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Bed and Breakfast

Most of the 256 shelters on the Appalachian trail are pretty rough. Then there's the Fontana Hilton

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Morning comes with sheets of rain, but the expected joys of near-by Fontana Village Resort make the weather a minor annoyance. Once the headquarters for construction crews at work on Fontana Dam, scores of worker’s cottages have been renovated into small vacation cabins, and the resort’s buffets seem a sinful indulgence. After downing a hearty breakfast, I head into town with PopPop, Brodie, Geoffrey and their pal Shepherd, who carries a crook-necked hiking staff.

The village is taken over by hikers this time of year. They crowd the restaurant and a small grocery store filled with Lipton noodles, mac ’n’ cheese, and 13 linear feet of Pringles potato chips. In the Laundromat, a dark-bearded guy plays a violin, while a small congregation of rain-gear-clad hikers stuff wet sleeping bags into dryers. But the center of activity is the post office. Most thru-hikers resupply through carefully planned mailings to small Appalachian hamlets along the trail. Fontana is a major mail-drop station, and Brodie has hit the jackpot: he picks up a basketball-size box of resupply food, plus two more boxes and a pair of padded envelopes from friends back home. He tears into the cache like a wolf on carrion.

Behind the barred window, postmistress Virginia Zakroski grins. She relishes the thru-hiker season. "It’s really slow the rest of the year," she says, "but oh, boy, not now." At times she’ll have 200 boxes stacked, awaiting pick up. I point to a strawberries-and-cream air freshener, one of four hanging from hooks and window frames. Zakroski stymies a giggle. "Oh, yes, the hikers do smell," she says. "My regular customers will come in, wrinkle their noses, and say, ‘Oooh, you’ve had hikers!’"

By the time we make it back to the Fontana Hilton, another eight backpackers have trickled in after hoofing through daylong downpours: Oz. YoLo. Marine One, 62 years old and tough as heart pine. Some skinny kid with a dog named Doobie. Rabbit. Brooklyn. A young married couple. The shelter is a riot of rain jackets, mud-slimed gaiters, pack covers, hats, gloves. Food bags hang from ceiling hooks like multicolored carcasses. After supper, we retreat to our sleeping bags. With backs against the shelter’s pine-plank walls, the group—now two dozen strong—begins to gel into a genuine community, if only for the night. Oz tells a story about "Yogi-ing," the thru-hikers’ practice of sidling up to picnickers with a pathetic look, mooching handouts. There’s a round of recipe trading. "You know what’s good?" someone says. "Instant mashed potatoes mixed with ramen noodles. Now, that’s good." Murmurs of appreciation. Geoffrey returns, wide-eyed, from the bathhouse. "Have you been in there?" he asks. "It’s like Saks Fifth Avenue!" There’s a brief discussion of chafing and its myriad solutions.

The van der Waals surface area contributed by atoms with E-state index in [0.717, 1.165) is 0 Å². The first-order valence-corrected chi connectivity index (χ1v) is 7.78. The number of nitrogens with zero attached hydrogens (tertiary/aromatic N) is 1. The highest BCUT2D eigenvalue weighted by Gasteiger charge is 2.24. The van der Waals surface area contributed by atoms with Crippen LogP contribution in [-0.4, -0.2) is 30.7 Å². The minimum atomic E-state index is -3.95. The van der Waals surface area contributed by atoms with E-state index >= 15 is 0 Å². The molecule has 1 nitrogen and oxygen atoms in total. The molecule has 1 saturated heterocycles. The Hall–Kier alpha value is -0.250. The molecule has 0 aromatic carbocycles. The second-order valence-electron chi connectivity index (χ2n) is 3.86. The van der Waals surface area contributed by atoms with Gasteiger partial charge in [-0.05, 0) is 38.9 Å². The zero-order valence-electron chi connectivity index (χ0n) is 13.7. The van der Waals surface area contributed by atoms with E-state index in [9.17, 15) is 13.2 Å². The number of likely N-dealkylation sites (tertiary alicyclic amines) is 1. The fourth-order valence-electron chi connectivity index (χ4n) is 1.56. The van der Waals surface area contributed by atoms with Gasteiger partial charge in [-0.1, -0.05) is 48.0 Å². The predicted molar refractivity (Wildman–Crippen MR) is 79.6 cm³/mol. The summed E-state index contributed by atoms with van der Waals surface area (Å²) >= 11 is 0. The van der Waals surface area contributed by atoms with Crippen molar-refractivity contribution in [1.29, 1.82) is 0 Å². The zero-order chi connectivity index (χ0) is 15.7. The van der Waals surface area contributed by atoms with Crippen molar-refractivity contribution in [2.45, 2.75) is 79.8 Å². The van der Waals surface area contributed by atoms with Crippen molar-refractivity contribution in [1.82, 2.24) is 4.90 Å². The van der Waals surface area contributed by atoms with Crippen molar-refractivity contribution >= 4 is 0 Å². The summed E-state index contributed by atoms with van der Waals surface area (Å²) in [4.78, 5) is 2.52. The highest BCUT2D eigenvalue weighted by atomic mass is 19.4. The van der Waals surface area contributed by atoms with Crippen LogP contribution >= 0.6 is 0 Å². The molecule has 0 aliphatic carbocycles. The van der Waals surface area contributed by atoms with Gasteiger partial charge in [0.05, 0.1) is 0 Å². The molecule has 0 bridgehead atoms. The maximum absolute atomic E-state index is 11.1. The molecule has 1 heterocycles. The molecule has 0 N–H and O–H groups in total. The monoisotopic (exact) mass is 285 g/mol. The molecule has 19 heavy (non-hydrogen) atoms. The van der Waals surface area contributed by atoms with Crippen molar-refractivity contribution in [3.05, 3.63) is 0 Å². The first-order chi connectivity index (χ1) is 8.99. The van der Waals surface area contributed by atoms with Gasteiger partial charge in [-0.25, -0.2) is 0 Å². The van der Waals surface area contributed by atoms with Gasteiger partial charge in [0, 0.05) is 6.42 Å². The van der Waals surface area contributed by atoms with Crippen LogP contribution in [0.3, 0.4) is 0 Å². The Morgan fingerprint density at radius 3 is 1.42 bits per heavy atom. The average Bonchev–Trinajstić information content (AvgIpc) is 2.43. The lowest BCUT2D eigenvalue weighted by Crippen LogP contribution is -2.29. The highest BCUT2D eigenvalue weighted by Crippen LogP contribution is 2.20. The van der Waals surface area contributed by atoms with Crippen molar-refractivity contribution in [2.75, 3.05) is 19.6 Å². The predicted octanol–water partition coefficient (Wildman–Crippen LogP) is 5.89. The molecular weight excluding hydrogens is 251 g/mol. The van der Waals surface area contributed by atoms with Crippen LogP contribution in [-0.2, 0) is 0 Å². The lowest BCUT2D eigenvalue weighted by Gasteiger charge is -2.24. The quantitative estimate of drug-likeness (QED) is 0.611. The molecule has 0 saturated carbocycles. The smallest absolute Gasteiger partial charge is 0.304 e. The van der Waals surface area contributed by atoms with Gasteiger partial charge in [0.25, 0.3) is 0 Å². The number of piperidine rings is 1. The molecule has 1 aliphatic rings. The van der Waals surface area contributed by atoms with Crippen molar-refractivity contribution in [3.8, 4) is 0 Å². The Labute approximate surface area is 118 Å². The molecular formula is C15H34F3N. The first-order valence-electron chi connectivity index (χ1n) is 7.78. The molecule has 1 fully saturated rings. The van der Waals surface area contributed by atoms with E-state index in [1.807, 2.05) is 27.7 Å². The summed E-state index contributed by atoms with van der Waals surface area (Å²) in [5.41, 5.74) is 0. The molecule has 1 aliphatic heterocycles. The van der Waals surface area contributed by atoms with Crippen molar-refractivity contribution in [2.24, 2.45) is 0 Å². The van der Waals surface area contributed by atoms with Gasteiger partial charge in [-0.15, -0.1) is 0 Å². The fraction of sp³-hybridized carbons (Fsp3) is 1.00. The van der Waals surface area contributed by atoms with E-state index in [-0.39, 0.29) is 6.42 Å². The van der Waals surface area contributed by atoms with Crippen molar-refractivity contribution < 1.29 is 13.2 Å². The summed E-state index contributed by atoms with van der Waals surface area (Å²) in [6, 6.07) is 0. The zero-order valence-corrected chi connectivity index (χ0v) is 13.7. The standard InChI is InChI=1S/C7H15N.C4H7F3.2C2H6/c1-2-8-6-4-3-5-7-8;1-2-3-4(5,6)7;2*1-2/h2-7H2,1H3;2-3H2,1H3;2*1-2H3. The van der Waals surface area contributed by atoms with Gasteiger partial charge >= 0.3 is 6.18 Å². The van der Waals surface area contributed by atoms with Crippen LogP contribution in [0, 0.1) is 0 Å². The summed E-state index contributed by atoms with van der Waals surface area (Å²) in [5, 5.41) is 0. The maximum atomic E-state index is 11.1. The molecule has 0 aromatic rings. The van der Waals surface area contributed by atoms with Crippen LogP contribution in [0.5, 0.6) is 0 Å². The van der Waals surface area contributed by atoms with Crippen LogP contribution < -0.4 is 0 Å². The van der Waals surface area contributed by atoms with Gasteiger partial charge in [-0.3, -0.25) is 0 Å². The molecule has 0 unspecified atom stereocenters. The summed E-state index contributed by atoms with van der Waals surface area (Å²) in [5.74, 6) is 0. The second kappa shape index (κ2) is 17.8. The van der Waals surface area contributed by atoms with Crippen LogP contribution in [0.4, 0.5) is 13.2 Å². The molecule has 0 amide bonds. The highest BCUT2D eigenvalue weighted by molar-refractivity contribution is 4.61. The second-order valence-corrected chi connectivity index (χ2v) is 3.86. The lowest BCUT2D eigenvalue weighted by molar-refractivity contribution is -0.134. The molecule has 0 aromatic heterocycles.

But mostly the talk is about trail companions left behind. PopPop hasn’t seen Serge in a couple of days, and Rabbit is wondering if anyone has run into Creeper. What about Miracle Mike? "Saw him last night at Wesser Bald." Slipknot? Scruffy Sleeper? Sea Wolf? "Anybody seen PowerBar?" someone asks from the dark. There are howls all around. Seems that one thru-hiker figured he’d save the weight and trouble of cooking on a stove, and packed nothing but high-energy snack bars. "He figured out how many calories he needed a day, and divvied it up," the voice explains. The fellow ate 17 PowerBars a day until his guts shut down. He hasn’t been seen in a week.

A flask of bourbon bounces around on one side of the shelter; on the other, the orange tip of a glowing joint slips from one sleeping bag to the next. The shelter grows quiet. PopPop pulls out a harmonica and sends out a few lonesome strains of "Dixie," but soon the only sound is the rustle of bodies turning inside their nylon chrysalides. And the first snores, bane of shelter life. Geoffrey calls out the evening’s final hurrah, like the last "g’night" on Walton’s Mountain. "Hey, PopPop—you take your Metamucil yet?"

In the morning, I wake up to the wail of a loon on Fontana Lake. The skies are the color of old fish. Thunder grumbles. The hikers unfold from their sleeping bags, joints and muscles stiff as taffy. They move like praying mantises. "Mercy," Shepherd intones, to no one in particular.

I walk over to the far bunk. "What do you think, guys?"

Brodie winces. Geoffrey is stoic. "Put us on the injured reserve list one more day," he says. They’re young, resolute and unemployed. Another day of rest, I figure, and they’ll be back on their way to Maine. I dig out a bottle of ibuprofen and pour a few dozen pills into Brodie’s hand. I wish him luck, then strike out with PopPop, heading north on the trail.

From the Fontana Hilton the AT tracks a mile or so of hard-surface road, then crosses over the top of Fontana Dam. The morning fog is thick as gauze. We’re on a catwalk through the clouds. The arched back of the Great Smokies’ ridgeline has disappeared, yet I can feel its ancient bulk above us. Climbing and crossing the Smokies is a weeklong undertaking that entails solitude, grandeur and difficulty. PopPop is pensive.

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